I’m not sure I’ll ever be balanced with this stuff! I love to do it all, but I’ve had to start getting more comfortable with saying “no” to things, even if it’s something that I really want to do. I’m gradually bringing a bit more self care into the picture, because with training, a 9-5 graphic design job, and a husband, friends, and family that I want to spend time with, there’s not much down time. I’ve tried to settle into this as a lifestyle rather than trying to fit things into my life, because things probably won’t change any time soon. And riding has become an important part of work-life balance for me. It’s a way to calm the anxious energy that I struggle to keep in check most days. It’s definitely fun, but it also keeps my body and mind happy and healthy so I can be more present for those around me. And I feel lucky to have an amazing support system that makes it possible to maintain this lifestyle.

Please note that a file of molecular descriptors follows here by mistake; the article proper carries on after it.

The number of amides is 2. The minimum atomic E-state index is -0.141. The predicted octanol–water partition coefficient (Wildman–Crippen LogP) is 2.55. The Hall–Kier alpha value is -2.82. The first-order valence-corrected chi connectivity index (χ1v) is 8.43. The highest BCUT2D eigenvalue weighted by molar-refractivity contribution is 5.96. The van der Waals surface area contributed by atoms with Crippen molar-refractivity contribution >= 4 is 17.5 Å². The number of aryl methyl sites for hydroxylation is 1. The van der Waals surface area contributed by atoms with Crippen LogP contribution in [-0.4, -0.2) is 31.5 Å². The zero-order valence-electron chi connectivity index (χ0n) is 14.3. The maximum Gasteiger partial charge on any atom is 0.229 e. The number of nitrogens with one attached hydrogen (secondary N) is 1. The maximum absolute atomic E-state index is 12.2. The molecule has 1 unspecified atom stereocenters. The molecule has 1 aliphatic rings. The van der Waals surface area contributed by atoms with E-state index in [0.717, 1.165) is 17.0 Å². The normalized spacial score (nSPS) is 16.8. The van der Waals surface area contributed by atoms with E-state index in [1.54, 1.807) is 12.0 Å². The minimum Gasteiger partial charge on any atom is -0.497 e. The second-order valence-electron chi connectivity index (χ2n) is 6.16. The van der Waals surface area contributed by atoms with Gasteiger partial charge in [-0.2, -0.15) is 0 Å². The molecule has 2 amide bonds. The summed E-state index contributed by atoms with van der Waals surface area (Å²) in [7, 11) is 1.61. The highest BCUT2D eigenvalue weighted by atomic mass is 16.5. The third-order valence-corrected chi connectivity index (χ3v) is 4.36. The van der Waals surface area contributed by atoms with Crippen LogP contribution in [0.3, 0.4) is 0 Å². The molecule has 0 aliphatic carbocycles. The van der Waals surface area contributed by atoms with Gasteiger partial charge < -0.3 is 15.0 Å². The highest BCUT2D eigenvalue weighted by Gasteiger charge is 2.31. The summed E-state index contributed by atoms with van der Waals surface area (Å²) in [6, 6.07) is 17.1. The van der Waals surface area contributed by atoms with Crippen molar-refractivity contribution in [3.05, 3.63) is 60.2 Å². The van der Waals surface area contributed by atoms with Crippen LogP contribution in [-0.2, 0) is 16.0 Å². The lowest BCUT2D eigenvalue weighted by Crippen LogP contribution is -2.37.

6. What advice would you have for a female rider who is new to cycling or wants to take her riding to the next level?
It’s been awesome to see so many women getting into biking the past few years! The local women’s rides have more than doubled in numbers, and I think that says something for how to start with this sport. Find people (maybe just women, maybe not) that you’re really comfortable with to show you the ropes — go over the basics first! Feeling safe, confident, and having fun with it is key. Find your crew and start pedaling (or walking) things in a less technical trail system to get used to the feeling of being on trail and the functionality of your bike, especially braking and shifting. There are a lot of great clinics out there for learning in a more structured environment, so don’t be afraid to sign up for one (or many) — they really help! And remember that there will probably be frustrating moments when starting off, but with time things will start to flow, more confidence will build, and things will start to click. That’s the most amazing feeling!